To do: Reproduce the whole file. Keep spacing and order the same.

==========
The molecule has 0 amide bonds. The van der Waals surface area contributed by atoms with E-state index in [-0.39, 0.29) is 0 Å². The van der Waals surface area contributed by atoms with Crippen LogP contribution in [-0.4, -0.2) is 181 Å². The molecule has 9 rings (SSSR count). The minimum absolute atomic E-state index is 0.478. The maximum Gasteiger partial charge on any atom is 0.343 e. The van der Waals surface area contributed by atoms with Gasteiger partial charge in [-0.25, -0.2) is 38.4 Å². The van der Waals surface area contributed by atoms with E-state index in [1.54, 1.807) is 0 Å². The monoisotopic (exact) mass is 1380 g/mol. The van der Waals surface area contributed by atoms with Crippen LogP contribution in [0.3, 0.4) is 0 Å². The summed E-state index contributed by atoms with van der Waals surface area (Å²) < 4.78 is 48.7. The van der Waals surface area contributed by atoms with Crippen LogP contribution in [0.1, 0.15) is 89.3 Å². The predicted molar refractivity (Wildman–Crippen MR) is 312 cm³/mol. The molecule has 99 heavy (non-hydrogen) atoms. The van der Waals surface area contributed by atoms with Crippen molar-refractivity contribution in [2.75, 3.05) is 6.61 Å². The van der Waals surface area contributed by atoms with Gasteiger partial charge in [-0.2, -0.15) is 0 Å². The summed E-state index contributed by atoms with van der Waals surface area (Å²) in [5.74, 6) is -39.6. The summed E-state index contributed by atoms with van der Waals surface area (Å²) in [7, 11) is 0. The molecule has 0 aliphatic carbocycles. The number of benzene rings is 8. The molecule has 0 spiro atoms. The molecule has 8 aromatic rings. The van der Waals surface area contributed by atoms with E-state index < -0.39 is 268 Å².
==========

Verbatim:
The molecule has 0 amide bonds. The van der Waals surface area contributed by atoms with E-state index in [-0.39, 0.29) is 0 Å². The van der Waals surface area contributed by atoms with Crippen LogP contribution in [-0.4, -0.2) is 181 Å². The molecule has 9 rings (SSSR count). The minimum absolute atomic E-state index is 0.478. The maximum Gasteiger partial charge on any atom is 0.343 e. The van der Waals surface area contributed by atoms with Gasteiger partial charge in [-0.25, -0.2) is 38.4 Å². The van der Waals surface area contributed by atoms with E-state index in [1.54, 1.807) is 0 Å². The monoisotopic (exact) mass is 1380 g/mol. The van der Waals surface area contributed by atoms with Crippen LogP contribution in [0.3, 0.4) is 0 Å². The summed E-state index contributed by atoms with van der Waals surface area (Å²) < 4.78 is 48.7. The van der Waals surface area contributed by atoms with Crippen LogP contribution in [0.1, 0.15) is 89.3 Å². The predicted molar refractivity (Wildman–Crippen MR) is 312 cm³/mol. The molecule has 99 heavy (non-hydrogen) atoms. The van der Waals surface area contributed by atoms with Crippen molar-refractivity contribution in [2.75, 3.05) is 6.61 Å². The van der Waals surface area contributed by atoms with Gasteiger partial charge in [-0.2, -0.15) is 0 Å². The summed E-state index contributed by atoms with van der Waals surface area (Å²) in [5.74, 6) is -39.6. The summed E-state index contributed by atoms with van der Waals surface area (Å²) in [7, 11) is 0. The molecule has 0 aliphatic carbocycles. The number of benzene rings is 8. The molecule has 0 spiro atoms. The molecule has 8 aromatic rings. The van der Waals surface area contributed by atoms with E-state index < -0.39 is 268 Å².